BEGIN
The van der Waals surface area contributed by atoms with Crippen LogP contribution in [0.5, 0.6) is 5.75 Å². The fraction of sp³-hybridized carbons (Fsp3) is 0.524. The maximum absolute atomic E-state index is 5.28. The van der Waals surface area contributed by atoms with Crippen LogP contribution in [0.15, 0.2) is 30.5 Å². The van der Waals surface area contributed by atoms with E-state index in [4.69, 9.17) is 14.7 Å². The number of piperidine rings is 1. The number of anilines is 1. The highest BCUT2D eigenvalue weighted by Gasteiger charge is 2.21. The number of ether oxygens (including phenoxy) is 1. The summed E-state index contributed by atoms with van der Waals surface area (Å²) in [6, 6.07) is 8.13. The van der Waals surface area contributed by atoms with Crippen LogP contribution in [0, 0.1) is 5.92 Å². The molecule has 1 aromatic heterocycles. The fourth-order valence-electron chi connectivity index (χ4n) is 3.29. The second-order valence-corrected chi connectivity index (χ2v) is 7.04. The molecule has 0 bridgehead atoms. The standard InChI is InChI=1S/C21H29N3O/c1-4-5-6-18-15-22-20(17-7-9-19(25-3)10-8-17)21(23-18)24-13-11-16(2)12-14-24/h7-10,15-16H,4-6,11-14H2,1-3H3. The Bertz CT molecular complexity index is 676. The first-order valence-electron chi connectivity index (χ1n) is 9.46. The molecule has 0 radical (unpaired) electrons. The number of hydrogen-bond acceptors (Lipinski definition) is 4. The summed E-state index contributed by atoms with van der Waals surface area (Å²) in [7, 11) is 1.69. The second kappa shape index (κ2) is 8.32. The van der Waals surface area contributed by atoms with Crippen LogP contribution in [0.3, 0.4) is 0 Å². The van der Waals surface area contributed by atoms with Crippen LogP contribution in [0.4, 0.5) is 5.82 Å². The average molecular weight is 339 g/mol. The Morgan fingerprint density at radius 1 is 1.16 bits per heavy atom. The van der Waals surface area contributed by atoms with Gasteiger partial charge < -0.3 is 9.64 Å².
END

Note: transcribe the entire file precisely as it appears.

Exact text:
The van der Waals surface area contributed by atoms with Crippen LogP contribution in [0.5, 0.6) is 5.75 Å². The fraction of sp³-hybridized carbons (Fsp3) is 0.524. The maximum absolute atomic E-state index is 5.28. The van der Waals surface area contributed by atoms with Crippen LogP contribution in [0.15, 0.2) is 30.5 Å². The van der Waals surface area contributed by atoms with E-state index in [4.69, 9.17) is 14.7 Å². The number of piperidine rings is 1. The number of anilines is 1. The highest BCUT2D eigenvalue weighted by Gasteiger charge is 2.21. The number of ether oxygens (including phenoxy) is 1. The summed E-state index contributed by atoms with van der Waals surface area (Å²) in [6, 6.07) is 8.13. The van der Waals surface area contributed by atoms with Crippen LogP contribution in [0, 0.1) is 5.92 Å². The molecule has 1 aromatic heterocycles. The fourth-order valence-electron chi connectivity index (χ4n) is 3.29. The second-order valence-corrected chi connectivity index (χ2v) is 7.04. The molecule has 0 bridgehead atoms. The standard InChI is InChI=1S/C21H29N3O/c1-4-5-6-18-15-22-20(17-7-9-19(25-3)10-8-17)21(23-18)24-13-11-16(2)12-14-24/h7-10,15-16H,4-6,11-14H2,1-3H3. The Bertz CT molecular complexity index is 676. The first-order valence-electron chi connectivity index (χ1n) is 9.46. The molecule has 0 radical (unpaired) electrons. The number of hydrogen-bond acceptors (Lipinski definition) is 4. The summed E-state index contributed by atoms with van der Waals surface area (Å²) in [7, 11) is 1.69. The second kappa shape index (κ2) is 8.32. The van der Waals surface area contributed by atoms with Crippen LogP contribution in [0.3, 0.4) is 0 Å². The van der Waals surface area contributed by atoms with Crippen LogP contribution in [0.4, 0.5) is 5.82 Å². The average molecular weight is 339 g/mol. The Morgan fingerprint density at radius 1 is 1.16 bits per heavy atom. The van der Waals surface area contributed by atoms with Gasteiger partial charge < -0.3 is 9.64 Å².